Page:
Method: Structural equation and latent growth curve analyses will be conducted on a sample of approximately 500 matched and unmatched children enrolled in 20 BBBS programs across Canada followed longitudinally for 18 months. The sample is a subset of an ongoing study involving 950 families (children and parents) enrolled in BBBS programs followed for 30 months. Child and parent reports of child outcomes are obtained at 6 month intervals through a combination of face to face interviews and self-administered assessments.

Results: Adjusting for baseline scores (prior to match exposure), preliminary SEM results at the 12 month follow-up suggest that matched girls experience more favorable outcomes than matched boys in terms of fewer conduct, emotional, and in-school behavioral problems, and less frequent verbal and physical abuse by bullies. In contrast, boys are more likely than girls to report positive attitudes toward school.

Future Directions: Future work will seek to replicate these findings as greater numbers of children are paired with a mentor and mature in their match relationships. Particular attention will focus on the extent to which length of time in the match relationship deflects various trajectories of child developmental outcomes and the potential moderating role of child gender.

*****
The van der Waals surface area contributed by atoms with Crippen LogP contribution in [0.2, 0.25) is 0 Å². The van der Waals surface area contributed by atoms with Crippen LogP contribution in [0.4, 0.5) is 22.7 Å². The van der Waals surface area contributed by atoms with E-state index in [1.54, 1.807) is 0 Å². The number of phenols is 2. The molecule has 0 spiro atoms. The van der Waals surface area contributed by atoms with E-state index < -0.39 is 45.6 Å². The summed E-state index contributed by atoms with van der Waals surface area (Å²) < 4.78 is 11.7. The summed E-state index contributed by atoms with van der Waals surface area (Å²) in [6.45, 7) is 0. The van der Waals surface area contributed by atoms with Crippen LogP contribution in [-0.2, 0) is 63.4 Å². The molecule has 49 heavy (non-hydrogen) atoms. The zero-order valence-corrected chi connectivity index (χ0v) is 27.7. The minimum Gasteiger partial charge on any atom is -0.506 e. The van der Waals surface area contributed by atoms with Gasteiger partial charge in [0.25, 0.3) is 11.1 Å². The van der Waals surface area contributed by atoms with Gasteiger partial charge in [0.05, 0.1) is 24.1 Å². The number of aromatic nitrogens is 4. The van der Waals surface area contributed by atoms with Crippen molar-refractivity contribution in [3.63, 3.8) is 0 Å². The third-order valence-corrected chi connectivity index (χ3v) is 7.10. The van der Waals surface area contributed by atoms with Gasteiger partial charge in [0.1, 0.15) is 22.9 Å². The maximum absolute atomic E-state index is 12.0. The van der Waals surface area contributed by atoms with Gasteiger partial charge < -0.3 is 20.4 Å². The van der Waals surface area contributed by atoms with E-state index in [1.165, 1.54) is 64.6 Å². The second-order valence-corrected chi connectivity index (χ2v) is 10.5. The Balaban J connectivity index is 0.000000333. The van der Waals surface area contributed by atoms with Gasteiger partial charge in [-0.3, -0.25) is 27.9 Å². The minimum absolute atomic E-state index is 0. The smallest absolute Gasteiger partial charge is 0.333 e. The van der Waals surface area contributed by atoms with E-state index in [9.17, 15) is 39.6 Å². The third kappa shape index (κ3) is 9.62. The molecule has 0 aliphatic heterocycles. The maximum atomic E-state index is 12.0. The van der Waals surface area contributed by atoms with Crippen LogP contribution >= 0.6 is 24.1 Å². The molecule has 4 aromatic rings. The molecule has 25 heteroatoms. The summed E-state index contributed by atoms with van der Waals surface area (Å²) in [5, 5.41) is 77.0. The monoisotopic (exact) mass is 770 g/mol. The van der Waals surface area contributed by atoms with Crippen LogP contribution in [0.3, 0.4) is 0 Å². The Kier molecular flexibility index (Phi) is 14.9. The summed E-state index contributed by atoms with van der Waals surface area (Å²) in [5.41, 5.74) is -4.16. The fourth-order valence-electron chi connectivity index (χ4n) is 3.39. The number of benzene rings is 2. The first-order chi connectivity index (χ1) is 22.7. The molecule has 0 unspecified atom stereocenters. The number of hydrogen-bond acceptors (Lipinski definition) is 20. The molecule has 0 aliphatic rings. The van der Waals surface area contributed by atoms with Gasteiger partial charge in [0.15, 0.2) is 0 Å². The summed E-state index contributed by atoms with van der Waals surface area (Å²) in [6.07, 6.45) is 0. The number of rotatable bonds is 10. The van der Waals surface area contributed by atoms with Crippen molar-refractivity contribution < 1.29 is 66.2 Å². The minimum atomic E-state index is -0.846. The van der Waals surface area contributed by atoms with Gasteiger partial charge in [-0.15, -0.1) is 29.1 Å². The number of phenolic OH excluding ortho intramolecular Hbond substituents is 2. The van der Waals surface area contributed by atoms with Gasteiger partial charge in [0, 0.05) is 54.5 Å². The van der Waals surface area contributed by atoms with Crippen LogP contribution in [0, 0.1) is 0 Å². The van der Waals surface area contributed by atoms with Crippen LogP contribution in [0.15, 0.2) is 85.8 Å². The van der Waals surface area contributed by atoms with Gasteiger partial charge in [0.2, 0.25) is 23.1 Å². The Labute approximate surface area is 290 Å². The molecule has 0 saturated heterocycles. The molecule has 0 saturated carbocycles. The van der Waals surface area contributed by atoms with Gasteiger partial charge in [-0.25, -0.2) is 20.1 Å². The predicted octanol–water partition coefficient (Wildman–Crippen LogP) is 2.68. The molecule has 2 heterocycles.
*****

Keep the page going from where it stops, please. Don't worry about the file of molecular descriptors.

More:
David De Wit, Ph.D., is Senior Research Scientist with the Centre for Addiction and Mental Health located in London, Ontario and an Associate Professor in the Department of Epidemiology and Biostatistics at the University of Western Ontario. He is also an Associate Scientist with the Lawson Health Research Institute (also in London). His primary research interests include the evaluation of community interventions for vulnerable populations, environmental influences on child health and well-being, and risk and protective factors for child and youth mental health problems and substance addiction. He has led or co-led a number of grant-funded projects including a five year study funded by the National Institutes of Health to evaluate the effectiveness of a family skills-based intervention for children of parents struggling with alcohol problems. He recently received funding from the Canadian Institutes of Health Research (De Wit, P.I., $1.7 million) to study the impact of Big Brother Big Sister community match relationships across Canada on the health and well-being of children in need of an adult mentor. Throughout his career he has published in several scientific journals and delivered numerous presentations to the scientific and lay communities. He recently completed a five year term on the Editorial Board for the Journal of Marriage and the Family and currently serves as a grant reviewer for the Child Health Committee, Canadian Institutes of Health Research. He has given a number of guest lectures to students in both undergraduate and graduate level courses primarily dealing with statistical techniques for handling missing values and techniques for analyzing longitudinal data. He currently supervises one Masters level student and one Ph.D. student.